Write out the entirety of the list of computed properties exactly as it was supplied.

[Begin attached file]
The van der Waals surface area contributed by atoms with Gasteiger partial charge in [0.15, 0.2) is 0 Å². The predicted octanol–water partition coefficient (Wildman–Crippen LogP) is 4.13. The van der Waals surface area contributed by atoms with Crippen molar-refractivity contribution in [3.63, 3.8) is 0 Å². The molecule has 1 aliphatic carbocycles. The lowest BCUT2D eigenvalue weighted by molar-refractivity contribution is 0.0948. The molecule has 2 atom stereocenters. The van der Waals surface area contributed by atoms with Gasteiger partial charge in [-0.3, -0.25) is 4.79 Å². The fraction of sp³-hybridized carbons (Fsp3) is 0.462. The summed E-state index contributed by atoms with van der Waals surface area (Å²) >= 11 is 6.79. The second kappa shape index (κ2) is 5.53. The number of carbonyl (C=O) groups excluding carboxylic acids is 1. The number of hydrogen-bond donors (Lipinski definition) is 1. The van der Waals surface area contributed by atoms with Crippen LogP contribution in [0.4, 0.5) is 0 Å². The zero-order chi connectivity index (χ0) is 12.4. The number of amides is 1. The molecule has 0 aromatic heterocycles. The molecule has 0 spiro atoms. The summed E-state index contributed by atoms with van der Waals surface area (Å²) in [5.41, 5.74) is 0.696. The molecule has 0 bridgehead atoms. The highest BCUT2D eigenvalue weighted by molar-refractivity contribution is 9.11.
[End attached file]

The van der Waals surface area contributed by atoms with Gasteiger partial charge in [0.15, 0.2) is 0 Å². The predicted octanol–water partition coefficient (Wildman–Crippen LogP) is 4.13. The van der Waals surface area contributed by atoms with Crippen molar-refractivity contribution in [3.63, 3.8) is 0 Å². The molecule has 1 aliphatic carbocycles. The lowest BCUT2D eigenvalue weighted by molar-refractivity contribution is 0.0948. The molecule has 2 atom stereocenters. The van der Waals surface area contributed by atoms with Gasteiger partial charge in [-0.3, -0.25) is 4.79 Å². The fraction of sp³-hybridized carbons (Fsp3) is 0.462. The summed E-state index contributed by atoms with van der Waals surface area (Å²) >= 11 is 6.79. The second kappa shape index (κ2) is 5.53. The number of carbonyl (C=O) groups excluding carboxylic acids is 1. The number of hydrogen-bond donors (Lipinski definition) is 1. The van der Waals surface area contributed by atoms with Crippen LogP contribution in [0.4, 0.5) is 0 Å². The zero-order chi connectivity index (χ0) is 12.4. The number of amides is 1. The molecule has 0 aromatic heterocycles. The molecule has 0 spiro atoms. The summed E-state index contributed by atoms with van der Waals surface area (Å²) in [5.41, 5.74) is 0.696. The molecule has 0 bridgehead atoms. The highest BCUT2D eigenvalue weighted by molar-refractivity contribution is 9.11.